Sources — Paula’s List

Paula, another commenter, has contributed her own (really varied, and rather comprehensive!) list of fabric sources, with her notes. Enjoy! – B&J is my favorite fabric store to visit in NYC. I use their search engine when I’m looking for something specific and aren’t happy with choices elsewhere, and I know the quality standard is top drawer. – This is Louise Cutting’s online store. I bought awesome fabric from Louise at the sewing shows, so it’s nice to have access to her fabrics any time online instead of just at shows. Her update e-mails feature samples of her patterns made up in her fabrics for inspiration. – If you love Liberty of London fabrics, Duckadilly in Michigan is a great place to shop. I love the Liberty bias binding by the yard and the assortment packs. I bought one of the packs to piece binding to edge a boiled wool coat. – I’m on their marketing list and get seduced into purchasing unique fabrics through their e-mails. – I was a regular customer years ago and checked the “New Arrivals” section daily until so many other options became available. – I often go to Etsy to search for specific items. For example, I was searching for plum-colored lace to make a shell to go under a low-cut dress and purchased three perfect matches. Be sure to put “fabric by the yard” in your description to narrow the search. Also, be careful about what country the fabric will be shipped from because it might take much longer to receive. [Note from Noile: I’ve relied on Etsy heavily on the past, but won’t any longer, since I’ve discovered that Etsy allows shops to fulfill orders from Amazon and elsewhere without declaring that’s where the order will come from. It might be worth checking to confirm that your order is actually coming from the specific shop you think you’re dealing with.  This really matters to me because I prefer to avoid Amazon whenever possible — and I don’t think this is an honest practice on Etsy’s part.] – Tons of fabric. The search engine helps sort through the massive selection. Amazon Prime members get free delivery. – It’s a Canadian company that offers shipping to the United States for $100+ orders. I love their French terry and other knits. They carry a lot of fun whimsical prints. – I have to admit that I buy most of my fabric here. I like the pics (various closeups as well as hanging straight from a distance and draped on a mannequin) and the descriptions, which are very helpful. I especially like that it shows you pattern suggestions and tells you what kind of garments the fabrics are suited for. The blog posts are very helpful and inspiring as they can be little trunk shows of what they’ve made with the Tilton patterns and includes tutorials for the tricky parts or how they made adaptations. Note that the prices quoted are by the half yard, not whole yard. Also, if actual shipping costs are less than what you see when checking out, they provide a refund for the difference. – I usually go to Mood for its search engine. For example, I was looking for navy stretch lace and ended up purchasing navy lace and netting, as well as a navy tie dye knit. I couldn’t resist. – It’s a former brick and mortar store that has switched to online only. They carry a lot of Merchant & Mills fabrics. Great fabrics. [Note from Noile: I’ve used Oak a fair amount in the past few months, and have been very pleased with the quick, friendly, service.] – This is a fabric store that I always visit in New Orleans. They have a great selection of fabrics. I’ve shopped their online and Etsy stores and been happy with my purchases.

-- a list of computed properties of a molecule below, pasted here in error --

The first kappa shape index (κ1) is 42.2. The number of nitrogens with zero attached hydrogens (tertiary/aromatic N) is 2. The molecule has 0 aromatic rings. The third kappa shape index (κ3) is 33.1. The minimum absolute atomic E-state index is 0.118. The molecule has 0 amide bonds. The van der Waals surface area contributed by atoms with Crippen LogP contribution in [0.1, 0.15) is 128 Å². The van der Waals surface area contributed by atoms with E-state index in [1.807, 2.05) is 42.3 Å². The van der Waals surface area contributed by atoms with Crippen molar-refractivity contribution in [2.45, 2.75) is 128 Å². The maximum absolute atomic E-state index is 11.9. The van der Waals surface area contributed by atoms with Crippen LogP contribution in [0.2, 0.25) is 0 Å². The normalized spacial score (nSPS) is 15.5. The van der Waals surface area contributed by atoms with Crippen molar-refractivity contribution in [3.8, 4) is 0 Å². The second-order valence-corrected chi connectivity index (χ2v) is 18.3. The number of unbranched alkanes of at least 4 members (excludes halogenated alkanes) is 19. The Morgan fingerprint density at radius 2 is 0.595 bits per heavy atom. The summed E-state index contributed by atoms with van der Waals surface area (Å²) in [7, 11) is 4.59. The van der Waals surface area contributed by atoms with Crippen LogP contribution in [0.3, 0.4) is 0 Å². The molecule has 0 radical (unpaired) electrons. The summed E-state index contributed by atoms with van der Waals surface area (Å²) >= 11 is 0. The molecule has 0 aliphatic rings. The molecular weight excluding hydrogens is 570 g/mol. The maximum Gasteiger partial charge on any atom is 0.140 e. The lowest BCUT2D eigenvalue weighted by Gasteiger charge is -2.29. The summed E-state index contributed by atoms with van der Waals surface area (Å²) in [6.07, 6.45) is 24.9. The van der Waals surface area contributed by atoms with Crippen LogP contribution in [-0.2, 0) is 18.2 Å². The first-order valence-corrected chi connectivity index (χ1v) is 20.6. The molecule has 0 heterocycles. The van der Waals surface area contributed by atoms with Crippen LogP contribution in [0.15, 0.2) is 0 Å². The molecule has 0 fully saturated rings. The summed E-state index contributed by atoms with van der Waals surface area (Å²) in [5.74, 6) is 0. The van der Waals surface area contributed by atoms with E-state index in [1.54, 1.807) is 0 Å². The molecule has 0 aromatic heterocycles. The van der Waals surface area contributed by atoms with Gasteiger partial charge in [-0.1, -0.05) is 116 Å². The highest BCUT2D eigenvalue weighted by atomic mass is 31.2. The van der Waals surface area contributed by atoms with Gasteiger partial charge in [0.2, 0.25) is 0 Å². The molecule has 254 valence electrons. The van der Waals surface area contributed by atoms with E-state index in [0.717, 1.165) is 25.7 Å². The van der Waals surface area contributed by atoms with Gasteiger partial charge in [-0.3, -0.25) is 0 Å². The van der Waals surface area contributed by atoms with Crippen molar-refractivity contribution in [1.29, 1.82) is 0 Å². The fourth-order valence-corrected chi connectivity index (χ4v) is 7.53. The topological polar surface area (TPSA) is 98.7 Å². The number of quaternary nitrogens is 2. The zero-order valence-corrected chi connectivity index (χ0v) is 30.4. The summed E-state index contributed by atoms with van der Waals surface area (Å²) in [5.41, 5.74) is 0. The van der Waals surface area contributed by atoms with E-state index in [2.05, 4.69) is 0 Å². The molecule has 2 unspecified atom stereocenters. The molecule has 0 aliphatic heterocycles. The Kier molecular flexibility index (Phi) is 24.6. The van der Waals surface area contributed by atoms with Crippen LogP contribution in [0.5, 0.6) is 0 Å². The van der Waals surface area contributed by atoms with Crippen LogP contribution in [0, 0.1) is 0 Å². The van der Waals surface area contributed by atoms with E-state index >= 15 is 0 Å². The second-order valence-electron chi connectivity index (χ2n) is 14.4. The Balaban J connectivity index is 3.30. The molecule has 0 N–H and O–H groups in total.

Quilting Stores – Sometimes I shop them online, but I love going to them in person. Quilters have the BEST notions, and quilt stores have great fabrics, especially batiks and colorful lines such as Tula Pink, Marcia Derse, Kaffe Fassett, etc. (Note from Noile: in the Before Times, we often haunted the fabric stores of Lancaster County, PA where quilting is still an everyday activity. There is nothing like the notions walls in these stores!) – For years I subscribed to their monthly swatch service and bought some wonderful fabrics from them. It has changed hands twice since then, and I have to admit that I haven’t kept up with the site. – The fabric descriptions show multiple shots of the fabric up close and draped or hung, which is very helpful. I like the gallery of Sewing Workshop patterns sewn and modeled by real bodies. For the past year, Linda Lee has been doing Facebook Live sessions on Tuesday mornings that feature sewing tips, a trunk show of garments and fabrics, etc. – This is a small family-run site that has great fabrics and flat-rate shipping from Washington state. I like how they break down the fabric into categories such as garment type, color, latest trends, etc. – Yes, it’s in Australia, but they offer free shipping to the United States for AUD$150 purchases. Purchases are delivered by DHL in about a WEEK. Be sure to sign the DHL delivery waiver when offered in the shipment e-mail from DHL. It lets them know that they can drop off your package without signature. Tessuti’s quality is great, and I’ve ordered some wonderful Italian prints from them. – This is another one that I subscribed to for years and bought lots of great fabrics from them. After I canceled my subscription, I just haven’t kept up with them. Sometimes these fabric sample subscription services are a great way to learn about different fabrics because you actually feel the fabrics and read about their fiber content, drape, terminology, etc.